Immediate or Delayed Cord Clamping?
Do you know whether your care provider chooses immediate or delayed cord clamping? Do they know the difference? Make sure you communicate with your obstetrical care provider your desire to choose delayed cord clamping and the benefits it offers under most circumstances.
Do you do immediate or delayed cord clamping after the pulsation in the cord ceases?
With delayed cord clamping, baby gets the extra 1/3 of its blood that belongs to her/him, not the placenta, and the baby has less anemia at 6 mos. of age. The baby also has more intravascular volume to help the transition from fetal non-air dependent oxygenation to the newborn circulation that requires the baby to breathe. Delayed cord clamping has become the standard of care when risks and benefits of both models are analyzed, and does mimic the natural, physiological model that has evolved during evolution. If there is meconium stained fluid AND/OR the baby is limp, not breathing, or gasping, the cord must be cut immediately to begin neonatal resuscitation that may require intubation for suction of the newborn’s airway to prevent the meconium from being aspirated. Any other scenario where the infant requires immediate resuscitation would require immediate cord clamping.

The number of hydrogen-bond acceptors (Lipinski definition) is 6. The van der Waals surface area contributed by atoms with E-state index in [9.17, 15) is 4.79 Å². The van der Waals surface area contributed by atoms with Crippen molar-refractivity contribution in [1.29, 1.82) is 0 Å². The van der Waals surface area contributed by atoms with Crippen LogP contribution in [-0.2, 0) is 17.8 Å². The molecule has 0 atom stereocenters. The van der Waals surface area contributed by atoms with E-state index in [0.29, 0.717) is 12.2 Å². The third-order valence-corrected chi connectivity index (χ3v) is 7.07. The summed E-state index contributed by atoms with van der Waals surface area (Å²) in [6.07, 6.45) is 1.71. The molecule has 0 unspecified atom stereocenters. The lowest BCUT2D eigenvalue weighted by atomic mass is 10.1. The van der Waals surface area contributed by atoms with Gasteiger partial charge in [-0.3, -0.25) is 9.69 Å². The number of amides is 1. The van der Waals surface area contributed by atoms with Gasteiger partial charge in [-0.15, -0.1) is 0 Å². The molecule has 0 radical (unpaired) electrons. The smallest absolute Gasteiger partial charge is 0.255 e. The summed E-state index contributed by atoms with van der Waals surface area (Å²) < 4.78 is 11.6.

- cochrane.org: McDonald SJ, Middleton P, Dowswell T, Morris PS. Effect of timing of umbilical cord clamping of term infants on mother and baby outcomes. 11 July 2013.